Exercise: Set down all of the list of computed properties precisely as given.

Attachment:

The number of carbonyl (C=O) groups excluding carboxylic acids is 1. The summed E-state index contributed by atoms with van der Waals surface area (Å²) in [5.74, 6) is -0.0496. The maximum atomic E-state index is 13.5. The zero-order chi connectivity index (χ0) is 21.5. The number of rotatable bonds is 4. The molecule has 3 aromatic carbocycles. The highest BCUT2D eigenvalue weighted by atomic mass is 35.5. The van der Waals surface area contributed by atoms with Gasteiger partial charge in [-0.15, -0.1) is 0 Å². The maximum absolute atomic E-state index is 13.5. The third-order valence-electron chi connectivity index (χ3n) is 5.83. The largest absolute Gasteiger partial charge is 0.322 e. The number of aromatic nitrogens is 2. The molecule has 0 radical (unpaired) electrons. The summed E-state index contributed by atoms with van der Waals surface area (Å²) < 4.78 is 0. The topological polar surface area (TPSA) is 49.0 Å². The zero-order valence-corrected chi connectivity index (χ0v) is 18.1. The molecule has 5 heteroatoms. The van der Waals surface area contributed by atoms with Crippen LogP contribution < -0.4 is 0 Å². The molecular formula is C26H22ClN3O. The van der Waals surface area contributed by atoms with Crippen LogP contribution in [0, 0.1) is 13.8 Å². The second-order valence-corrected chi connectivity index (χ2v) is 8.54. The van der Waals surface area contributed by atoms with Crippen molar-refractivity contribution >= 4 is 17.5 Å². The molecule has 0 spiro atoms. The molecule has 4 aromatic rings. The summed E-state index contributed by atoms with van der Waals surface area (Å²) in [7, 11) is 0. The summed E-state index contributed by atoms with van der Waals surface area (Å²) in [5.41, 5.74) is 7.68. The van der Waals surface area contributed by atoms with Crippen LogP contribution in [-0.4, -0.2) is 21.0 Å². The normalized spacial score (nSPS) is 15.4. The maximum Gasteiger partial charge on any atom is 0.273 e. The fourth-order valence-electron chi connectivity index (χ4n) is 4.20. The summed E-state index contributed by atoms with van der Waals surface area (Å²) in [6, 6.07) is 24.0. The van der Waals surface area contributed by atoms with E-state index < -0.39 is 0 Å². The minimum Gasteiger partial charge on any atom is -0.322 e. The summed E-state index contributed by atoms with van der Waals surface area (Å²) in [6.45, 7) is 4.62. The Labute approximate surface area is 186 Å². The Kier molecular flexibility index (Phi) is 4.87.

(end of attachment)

The number of carbonyl (C=O) groups excluding carboxylic acids is 1. The summed E-state index contributed by atoms with van der Waals surface area (Å²) in [5.74, 6) is -0.0496. The maximum atomic E-state index is 13.5. The zero-order chi connectivity index (χ0) is 21.5. The number of rotatable bonds is 4. The molecule has 3 aromatic carbocycles. The highest BCUT2D eigenvalue weighted by atomic mass is 35.5. The van der Waals surface area contributed by atoms with Gasteiger partial charge in [-0.15, -0.1) is 0 Å². The maximum absolute atomic E-state index is 13.5. The third-order valence-electron chi connectivity index (χ3n) is 5.83. The largest absolute Gasteiger partial charge is 0.322 e. The number of aromatic nitrogens is 2. The molecule has 0 radical (unpaired) electrons. The summed E-state index contributed by atoms with van der Waals surface area (Å²) < 4.78 is 0. The topological polar surface area (TPSA) is 49.0 Å². The zero-order valence-corrected chi connectivity index (χ0v) is 18.1. The molecule has 5 heteroatoms. The van der Waals surface area contributed by atoms with Crippen LogP contribution < -0.4 is 0 Å². The molecular formula is C26H22ClN3O. The van der Waals surface area contributed by atoms with Crippen LogP contribution in [0, 0.1) is 13.8 Å². The second-order valence-corrected chi connectivity index (χ2v) is 8.54. The van der Waals surface area contributed by atoms with Crippen molar-refractivity contribution >= 4 is 17.5 Å². The molecule has 0 spiro atoms. The molecule has 4 aromatic rings. The summed E-state index contributed by atoms with van der Waals surface area (Å²) in [7, 11) is 0. The summed E-state index contributed by atoms with van der Waals surface area (Å²) in [5.41, 5.74) is 7.68. The van der Waals surface area contributed by atoms with Crippen LogP contribution in [-0.4, -0.2) is 21.0 Å². The normalized spacial score (nSPS) is 15.4. The maximum Gasteiger partial charge on any atom is 0.273 e. The fourth-order valence-electron chi connectivity index (χ4n) is 4.20. The summed E-state index contributed by atoms with van der Waals surface area (Å²) in [6, 6.07) is 24.0. The van der Waals surface area contributed by atoms with E-state index < -0.39 is 0 Å². The minimum Gasteiger partial charge on any atom is -0.322 e. The summed E-state index contributed by atoms with van der Waals surface area (Å²) in [6.45, 7) is 4.62. The Labute approximate surface area is 186 Å². The Kier molecular flexibility index (Phi) is 4.87.